I am 100% sure that you’ve watched soccer games before where players walk out with little kids! You’ve probably noticed that in World Cups, National Leagues and many other competitions …
… To be honest, I’ve been noticing this for years and was always wondering why?!
So, I’ve decided to make some deep researches and put together this article where I share what I’ve actually learned.
When this happened for the first time & why?
The first time kids walked out on the field was kind of a shock for fans. They were not sure what to make of professional soccer players walking onto the field with kids, or sometimes known as mascots, since it was not something usually done.
Some of the earliest known occurrences date back to the 1999 FA Cup Final. 2 little boys walked with the two best English teams at the time Manchester United and Newcastle, one for each team.
The following year at the 2000 European Championships a child was present with every player.
The trend blew up fast from the first year to the next, and this trend continues to this day. There are plenty of speculations as to why professionals bring kids out onto the field.
Many speculate, but there’s a clear answer for the first few times, as to why this trend continues is up for debate.
In 2001, FIFA made an announcement about partnering with UNICEF for their campaign, “Say Yes for Children.” The campaign goal was to “improve and protect children’s lives” around the world and show “football making a difference for children.”
Before every World Cup 2002 match, children would “lead the players onto the field wearing FIFA/UNICEF “Say Yes” t-shirts.”
The first few times was due to a campaign, yet for almost two decades since children continue to follow or in some cases lead players out onto the field.
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Reasons why players walk out with kids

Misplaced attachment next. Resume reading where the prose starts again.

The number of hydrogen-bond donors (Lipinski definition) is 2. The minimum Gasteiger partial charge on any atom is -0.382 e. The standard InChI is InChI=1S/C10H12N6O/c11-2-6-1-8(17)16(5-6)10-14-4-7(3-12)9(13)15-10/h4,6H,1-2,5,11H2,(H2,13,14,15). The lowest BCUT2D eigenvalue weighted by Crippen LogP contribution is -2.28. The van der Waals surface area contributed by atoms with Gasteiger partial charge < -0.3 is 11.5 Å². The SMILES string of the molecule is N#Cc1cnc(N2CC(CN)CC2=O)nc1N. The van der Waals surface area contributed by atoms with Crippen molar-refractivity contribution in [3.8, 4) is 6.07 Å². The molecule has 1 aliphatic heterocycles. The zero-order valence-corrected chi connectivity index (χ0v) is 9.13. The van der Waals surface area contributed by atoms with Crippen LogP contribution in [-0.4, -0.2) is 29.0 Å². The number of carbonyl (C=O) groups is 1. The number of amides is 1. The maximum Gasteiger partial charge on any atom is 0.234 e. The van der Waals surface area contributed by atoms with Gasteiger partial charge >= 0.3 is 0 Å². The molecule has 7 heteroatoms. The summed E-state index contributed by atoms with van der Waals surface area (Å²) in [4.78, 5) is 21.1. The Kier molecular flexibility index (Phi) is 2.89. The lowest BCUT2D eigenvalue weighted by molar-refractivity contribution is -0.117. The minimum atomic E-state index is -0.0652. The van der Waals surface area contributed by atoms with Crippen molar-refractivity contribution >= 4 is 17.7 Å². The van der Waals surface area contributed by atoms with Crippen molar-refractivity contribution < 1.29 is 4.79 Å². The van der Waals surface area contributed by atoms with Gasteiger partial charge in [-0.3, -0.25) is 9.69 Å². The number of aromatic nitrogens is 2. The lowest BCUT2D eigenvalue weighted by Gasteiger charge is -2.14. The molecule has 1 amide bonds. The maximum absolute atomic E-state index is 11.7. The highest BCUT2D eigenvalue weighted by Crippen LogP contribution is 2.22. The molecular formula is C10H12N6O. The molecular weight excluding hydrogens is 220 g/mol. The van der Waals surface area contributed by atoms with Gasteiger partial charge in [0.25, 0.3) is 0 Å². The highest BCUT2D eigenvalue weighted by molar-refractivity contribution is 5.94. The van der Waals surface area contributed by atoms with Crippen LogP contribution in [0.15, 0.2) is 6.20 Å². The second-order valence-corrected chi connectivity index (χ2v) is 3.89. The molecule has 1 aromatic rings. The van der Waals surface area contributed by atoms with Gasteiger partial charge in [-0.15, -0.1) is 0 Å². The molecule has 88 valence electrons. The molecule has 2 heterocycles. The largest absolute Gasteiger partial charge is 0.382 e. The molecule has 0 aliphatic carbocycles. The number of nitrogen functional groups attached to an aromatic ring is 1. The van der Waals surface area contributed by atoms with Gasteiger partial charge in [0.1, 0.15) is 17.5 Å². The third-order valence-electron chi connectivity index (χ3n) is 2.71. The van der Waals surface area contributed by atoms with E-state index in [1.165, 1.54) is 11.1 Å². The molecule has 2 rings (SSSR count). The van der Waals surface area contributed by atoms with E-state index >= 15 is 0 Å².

1. Conventional reasons
First off, money. That’s right, parents have the opportunity to pay for their child to escort a player before a game.
It’s an easy way for clubs to earn some extra cash while giving a kid the chance of a lifetime. Granted, their parent’s pockets must be deep enough.
Is it exploitative of the child in this sense? Fans pay for signatures in some cases, so in a way this is no different. It’s a win-win for everyone.
Another reason kids might be on the field is to protect players. This reason is debatable, but many fans believe a player is less likely to have something thrown at them if a child is present.
How true this reason is highly speculated. It does make sense though. Most people would not run the risk of hitting a kid if they miss the player.
Although this reason is not necessarily provable, it is possible.
Beyond exploiting kids for financial gain or personal protection, another reason is for public relations. However, a player’s heart can be in the right place for this particular reason.
Charities such as the Make a Wish Foundation have been known for booking select sick, handicapped, or underprivileged kids for the opportunity to not only meet famous players, but also walk on the field with them before games.
Additionally, teams often select children from local schools or clubs, or champions of local youth tournaments and leagues to be escorts.
You can imagine the good publicity a team receives when they partner with local young teams. Again, another win-win situation for everyone involved.
2. My own opinion/reasons
My personal opinion is it’s all about good publicity. Teams play off the innocence and purity of children to their advantage. It shows these teams are people with big hearts and give back to their community.
It brings them down from their high pedestal to remind everyone they are human just like everyone else.
People love kids. The same way they love puppies and free stuff. It is a good image to give your team when you come out with kids.
Is it exploitative to these kids? Perhaps if the team is only using them for a photo opportunity.
It’s my belief that most of the time these players want to give these kids an experience they would otherwise never have. As fans, the sight tugs at our heart strings and makes us like the team more.
The only issue I have is when parents buy that spot. There are plenty of children that are more deserving of this unique experience. Whether it is tough as nails champions that worked hard to win a tournament, or the children part of charities such as the Make A Wish Foundation.
Besides, I also believe the kids on the field are probably related to or know personally the players.Which this makes the most sense. I’m sure Ronaldo and Messi have had their children on the field. Right?
Obviously, I believe the main reason you see children on the field is because they are someone’s kids. Talk about being a lucky kid.
How those kids are chosen?